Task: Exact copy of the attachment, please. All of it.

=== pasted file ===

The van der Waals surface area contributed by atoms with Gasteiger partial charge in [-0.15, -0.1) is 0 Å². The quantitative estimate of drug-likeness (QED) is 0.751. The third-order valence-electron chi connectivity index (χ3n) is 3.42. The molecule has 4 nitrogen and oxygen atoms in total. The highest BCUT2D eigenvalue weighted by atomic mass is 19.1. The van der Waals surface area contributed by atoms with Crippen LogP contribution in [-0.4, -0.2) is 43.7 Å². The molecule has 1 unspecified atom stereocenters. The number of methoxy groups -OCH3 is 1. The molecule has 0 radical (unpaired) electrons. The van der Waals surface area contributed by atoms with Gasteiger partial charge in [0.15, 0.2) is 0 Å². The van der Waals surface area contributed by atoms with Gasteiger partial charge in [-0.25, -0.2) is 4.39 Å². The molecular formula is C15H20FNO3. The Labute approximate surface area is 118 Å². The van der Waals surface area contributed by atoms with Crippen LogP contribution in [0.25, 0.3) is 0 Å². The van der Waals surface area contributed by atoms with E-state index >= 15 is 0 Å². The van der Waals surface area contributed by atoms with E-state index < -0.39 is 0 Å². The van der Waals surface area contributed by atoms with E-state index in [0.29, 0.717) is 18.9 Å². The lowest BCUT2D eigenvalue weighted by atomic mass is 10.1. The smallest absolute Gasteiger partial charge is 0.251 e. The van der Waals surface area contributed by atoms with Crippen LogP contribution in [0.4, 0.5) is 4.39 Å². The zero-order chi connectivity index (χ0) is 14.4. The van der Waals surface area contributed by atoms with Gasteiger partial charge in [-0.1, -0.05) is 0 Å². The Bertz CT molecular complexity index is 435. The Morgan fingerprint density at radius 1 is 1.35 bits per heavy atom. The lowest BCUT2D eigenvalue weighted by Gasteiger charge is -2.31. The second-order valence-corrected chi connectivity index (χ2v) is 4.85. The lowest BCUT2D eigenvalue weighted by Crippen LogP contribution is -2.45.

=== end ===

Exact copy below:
The van der Waals surface area contributed by atoms with Gasteiger partial charge in [-0.15, -0.1) is 0 Å². The quantitative estimate of drug-likeness (QED) is 0.751. The third-order valence-electron chi connectivity index (χ3n) is 3.42. The molecule has 4 nitrogen and oxygen atoms in total. The highest BCUT2D eigenvalue weighted by atomic mass is 19.1. The van der Waals surface area contributed by atoms with Crippen LogP contribution in [-0.4, -0.2) is 43.7 Å². The molecule has 1 unspecified atom stereocenters. The number of methoxy groups -OCH3 is 1. The molecule has 0 radical (unpaired) electrons. The van der Waals surface area contributed by atoms with Gasteiger partial charge in [0.15, 0.2) is 0 Å². The van der Waals surface area contributed by atoms with Gasteiger partial charge in [-0.25, -0.2) is 4.39 Å². The molecular formula is C15H20FNO3. The Labute approximate surface area is 118 Å². The van der Waals surface area contributed by atoms with Crippen LogP contribution in [0.25, 0.3) is 0 Å². The van der Waals surface area contributed by atoms with E-state index >= 15 is 0 Å². The van der Waals surface area contributed by atoms with E-state index < -0.39 is 0 Å². The van der Waals surface area contributed by atoms with E-state index in [0.29, 0.717) is 18.9 Å². The lowest BCUT2D eigenvalue weighted by atomic mass is 10.1. The smallest absolute Gasteiger partial charge is 0.251 e. The van der Waals surface area contributed by atoms with Crippen LogP contribution in [0.4, 0.5) is 4.39 Å². The zero-order chi connectivity index (χ0) is 14.4. The van der Waals surface area contributed by atoms with Gasteiger partial charge in [-0.1, -0.05) is 0 Å². The Bertz CT molecular complexity index is 435. The Morgan fingerprint density at radius 1 is 1.35 bits per heavy atom. The lowest BCUT2D eigenvalue weighted by Gasteiger charge is -2.31. The second-order valence-corrected chi connectivity index (χ2v) is 4.85. The lowest BCUT2D eigenvalue weighted by Crippen LogP contribution is -2.45.